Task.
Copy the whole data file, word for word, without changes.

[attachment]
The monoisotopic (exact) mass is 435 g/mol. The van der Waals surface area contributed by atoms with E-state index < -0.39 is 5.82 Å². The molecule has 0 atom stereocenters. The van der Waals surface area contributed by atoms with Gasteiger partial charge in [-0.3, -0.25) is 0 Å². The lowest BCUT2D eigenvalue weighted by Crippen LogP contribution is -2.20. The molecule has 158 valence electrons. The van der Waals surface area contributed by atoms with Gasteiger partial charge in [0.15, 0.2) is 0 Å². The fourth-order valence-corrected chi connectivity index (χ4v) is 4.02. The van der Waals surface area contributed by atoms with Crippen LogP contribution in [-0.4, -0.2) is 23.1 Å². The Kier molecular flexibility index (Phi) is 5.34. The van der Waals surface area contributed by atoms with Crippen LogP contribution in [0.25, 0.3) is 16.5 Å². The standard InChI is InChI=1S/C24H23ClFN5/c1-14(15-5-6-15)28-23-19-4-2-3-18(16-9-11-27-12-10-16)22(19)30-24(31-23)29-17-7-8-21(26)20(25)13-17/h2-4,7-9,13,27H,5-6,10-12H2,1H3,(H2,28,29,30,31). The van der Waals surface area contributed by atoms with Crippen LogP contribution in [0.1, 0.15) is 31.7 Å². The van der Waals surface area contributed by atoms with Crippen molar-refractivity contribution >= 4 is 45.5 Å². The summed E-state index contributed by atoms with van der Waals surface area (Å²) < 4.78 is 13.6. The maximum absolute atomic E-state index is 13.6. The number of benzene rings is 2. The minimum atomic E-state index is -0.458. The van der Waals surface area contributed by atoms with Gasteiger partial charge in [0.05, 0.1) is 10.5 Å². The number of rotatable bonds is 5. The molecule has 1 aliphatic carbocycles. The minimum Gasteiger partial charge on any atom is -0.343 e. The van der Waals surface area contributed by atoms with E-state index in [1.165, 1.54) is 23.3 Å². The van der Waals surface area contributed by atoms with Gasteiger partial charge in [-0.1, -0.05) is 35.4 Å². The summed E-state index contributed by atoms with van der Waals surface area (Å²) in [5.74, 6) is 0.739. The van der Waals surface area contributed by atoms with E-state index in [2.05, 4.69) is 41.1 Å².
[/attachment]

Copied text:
The monoisotopic (exact) mass is 435 g/mol. The van der Waals surface area contributed by atoms with E-state index < -0.39 is 5.82 Å². The molecule has 0 atom stereocenters. The van der Waals surface area contributed by atoms with Gasteiger partial charge in [-0.3, -0.25) is 0 Å². The lowest BCUT2D eigenvalue weighted by Crippen LogP contribution is -2.20. The molecule has 158 valence electrons. The van der Waals surface area contributed by atoms with Gasteiger partial charge in [0.15, 0.2) is 0 Å². The fourth-order valence-corrected chi connectivity index (χ4v) is 4.02. The van der Waals surface area contributed by atoms with Crippen LogP contribution in [-0.4, -0.2) is 23.1 Å². The Kier molecular flexibility index (Phi) is 5.34. The van der Waals surface area contributed by atoms with Crippen LogP contribution in [0.25, 0.3) is 16.5 Å². The standard InChI is InChI=1S/C24H23ClFN5/c1-14(15-5-6-15)28-23-19-4-2-3-18(16-9-11-27-12-10-16)22(19)30-24(31-23)29-17-7-8-21(26)20(25)13-17/h2-4,7-9,13,27H,5-6,10-12H2,1H3,(H2,28,29,30,31). The van der Waals surface area contributed by atoms with Crippen LogP contribution in [0.1, 0.15) is 31.7 Å². The van der Waals surface area contributed by atoms with Crippen molar-refractivity contribution >= 4 is 45.5 Å². The summed E-state index contributed by atoms with van der Waals surface area (Å²) < 4.78 is 13.6. The maximum absolute atomic E-state index is 13.6. The number of benzene rings is 2. The minimum atomic E-state index is -0.458. The van der Waals surface area contributed by atoms with Gasteiger partial charge in [0.05, 0.1) is 10.5 Å². The number of rotatable bonds is 5. The molecule has 1 aliphatic carbocycles. The minimum Gasteiger partial charge on any atom is -0.343 e. The van der Waals surface area contributed by atoms with E-state index in [1.165, 1.54) is 23.3 Å². The van der Waals surface area contributed by atoms with Gasteiger partial charge in [-0.1, -0.05) is 35.4 Å². The summed E-state index contributed by atoms with van der Waals surface area (Å²) in [5.74, 6) is 0.739. The van der Waals surface area contributed by atoms with E-state index in [2.05, 4.69) is 41.1 Å².